A good wombat will help

Over the decades, I gave a lot of stable isotope advice. I can recognize a good idea, spot a potential problem, know something about troubleshooting mass spectrometers, and have published a lot of papers and had many grants funded. As Isotope Queen, I have attained Mother definition numbers 5 and 6: Originator and origin of something. That type of advice I chalk up to mentoring or advising. Mothering is a shade different.

I counseled both men and women on marriage and pregnancy. I was asked about boyfriends and girlfriends, diet, exercise, career choices (of course), children, parents, vacations, health issues, mental worries, and finances. I could have answered these questions like a financial advisor or straight mentor, but I developed a feeling for the whole person. I embraced being a Science (Work) Mom, taking full advantage of being a woman.
Dana and Evan as adults; Steelie--who calls me "Ma" 2017

My assistant at UC Riverside, Jeanette Westbrook, refers to me as her Work Mom, since she’s not a scientist. She’s a Mom herself, with two elementary school age kids, living with her own Mom in a three generational living situation. She and I have journeyed through our own separate life challenges in the three years we’ve worked together. We have “adapted and overcome”—her US Navy slogan--many situations that others would have caved under. Many a Monday morning, we’d go over our weekends and discuss how things went in her 3-generational household.

I grew up with a minimum of drama with my parents and brother until my sister reached her teens when family drama exploded. I have some direct Mother experience with my own childrens’ teenage dramas, and lots of hours of listening and reading about family relationships. One thing I’ve learned is you can’t change someone just because you think they should change. In the long run, people are who they are and the best you can do is to accept them warts and all. Of course this is most important for family members who you can’t trade in, but also for anyone you know and have to work with.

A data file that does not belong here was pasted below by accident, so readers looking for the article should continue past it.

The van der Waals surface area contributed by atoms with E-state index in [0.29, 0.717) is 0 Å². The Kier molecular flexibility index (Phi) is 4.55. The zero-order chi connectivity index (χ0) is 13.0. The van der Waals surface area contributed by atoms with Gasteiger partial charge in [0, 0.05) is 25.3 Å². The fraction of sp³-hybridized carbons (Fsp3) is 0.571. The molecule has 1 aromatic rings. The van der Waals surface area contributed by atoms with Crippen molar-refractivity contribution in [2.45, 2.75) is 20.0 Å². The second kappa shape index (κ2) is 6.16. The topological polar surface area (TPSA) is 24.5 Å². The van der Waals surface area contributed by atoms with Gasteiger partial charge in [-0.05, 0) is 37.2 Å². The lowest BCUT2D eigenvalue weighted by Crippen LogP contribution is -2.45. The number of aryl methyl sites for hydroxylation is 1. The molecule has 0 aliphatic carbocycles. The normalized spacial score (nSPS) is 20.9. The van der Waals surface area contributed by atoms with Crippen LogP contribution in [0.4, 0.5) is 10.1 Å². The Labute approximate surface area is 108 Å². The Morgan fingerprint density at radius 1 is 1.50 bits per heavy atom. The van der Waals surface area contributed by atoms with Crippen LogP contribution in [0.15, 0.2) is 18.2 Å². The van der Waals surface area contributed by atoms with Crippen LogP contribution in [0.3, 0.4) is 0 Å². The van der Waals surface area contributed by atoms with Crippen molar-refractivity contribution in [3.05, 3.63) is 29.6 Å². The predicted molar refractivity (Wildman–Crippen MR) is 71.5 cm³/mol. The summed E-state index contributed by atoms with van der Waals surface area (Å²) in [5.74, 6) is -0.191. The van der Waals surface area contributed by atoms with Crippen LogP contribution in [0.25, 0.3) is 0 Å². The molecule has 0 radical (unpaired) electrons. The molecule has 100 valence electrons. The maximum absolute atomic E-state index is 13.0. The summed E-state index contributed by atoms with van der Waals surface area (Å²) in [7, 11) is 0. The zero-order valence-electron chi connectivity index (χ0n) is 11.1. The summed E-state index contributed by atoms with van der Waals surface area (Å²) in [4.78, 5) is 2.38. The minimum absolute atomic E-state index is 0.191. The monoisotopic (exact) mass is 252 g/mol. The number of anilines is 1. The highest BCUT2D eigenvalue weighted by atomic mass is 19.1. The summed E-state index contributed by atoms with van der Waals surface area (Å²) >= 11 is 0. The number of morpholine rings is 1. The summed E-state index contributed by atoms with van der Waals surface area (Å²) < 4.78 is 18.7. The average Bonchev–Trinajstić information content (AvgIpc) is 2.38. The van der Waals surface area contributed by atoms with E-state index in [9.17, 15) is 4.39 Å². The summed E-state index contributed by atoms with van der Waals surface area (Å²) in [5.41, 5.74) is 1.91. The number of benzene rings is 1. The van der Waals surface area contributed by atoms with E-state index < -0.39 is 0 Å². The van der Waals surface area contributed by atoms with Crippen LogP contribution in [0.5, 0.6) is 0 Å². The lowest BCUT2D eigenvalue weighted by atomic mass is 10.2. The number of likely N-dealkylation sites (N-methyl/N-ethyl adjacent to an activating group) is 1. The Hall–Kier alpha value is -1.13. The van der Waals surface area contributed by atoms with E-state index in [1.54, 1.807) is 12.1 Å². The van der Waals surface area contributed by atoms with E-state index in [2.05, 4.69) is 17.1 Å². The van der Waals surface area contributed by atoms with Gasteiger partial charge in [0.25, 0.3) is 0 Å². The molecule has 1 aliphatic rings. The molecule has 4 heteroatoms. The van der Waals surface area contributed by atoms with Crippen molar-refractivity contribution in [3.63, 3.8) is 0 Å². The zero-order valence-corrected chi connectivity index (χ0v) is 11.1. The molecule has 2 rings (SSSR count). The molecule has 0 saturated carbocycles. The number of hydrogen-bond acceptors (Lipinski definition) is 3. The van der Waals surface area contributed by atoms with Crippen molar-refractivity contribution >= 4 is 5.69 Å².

As I would listen to Jeanette, I would remind her of these truths.

“You have the mother you have. She ain’t gonna change now.”

Often I would end our conversation and recommend, “Tell your Mom you love her. It can work wonders. Maybe not right away, but eventually the message will sink in.”
Jeanette, Kaycee Morra and Bobby, AGU 2019

When problems arise in science (or work), people get testy and fire off angry emails. We’ve all done this. I go back to advice from Tom Hoering: “Formal and polite,” he’d say. In life you’ll have to work with people you might not like, but you have to work with them. This is the type of advice mothers give to kids about teachers they don’t like or other kids who are annoying.

Personally, as a mother, this puts a tax on my energy, but without accepting this “tax” it would be equally difficult for me to observe pain in a person and not show empathy or thoughtfulness.

2020: I’ve reached Mother definition number 2: woman of advanced years. I now have the privilege of barking out some advice that could be called old-fashioned and ignored. No problem. I’ll never reach definition number 1: Nun no matter what I do. On the science front, I suggest an experiment that might work (or might not), how to best deal with cranky reviewers, and how to manage one’s major professor, without them realizing it.

Sometimes a Mom needs to just provide a small touch—a push in the right direction—not a heavy hand. We Science (or Work) Moms can’t be intrusive, we just need to be alert, sensitive, and cognizant of the fact that as females we can help out in a slightly different way than what we’ve been trained to do as lab bosses, professors, or Principal Investigators. Once I’m retired I look forward to being able to still listen and help out others with their problems and their unfolding lives.

Hopefully, not too many people will associate me with definition number 7: taboo term: Mother ^#*@er, but I’ve got some time left!

Rounding Third Base and Heading Home

Cards from Franny and Flowers the Rumbles   My daughter Dana is marrying George Goryan on June 25 at our home in Mariposa...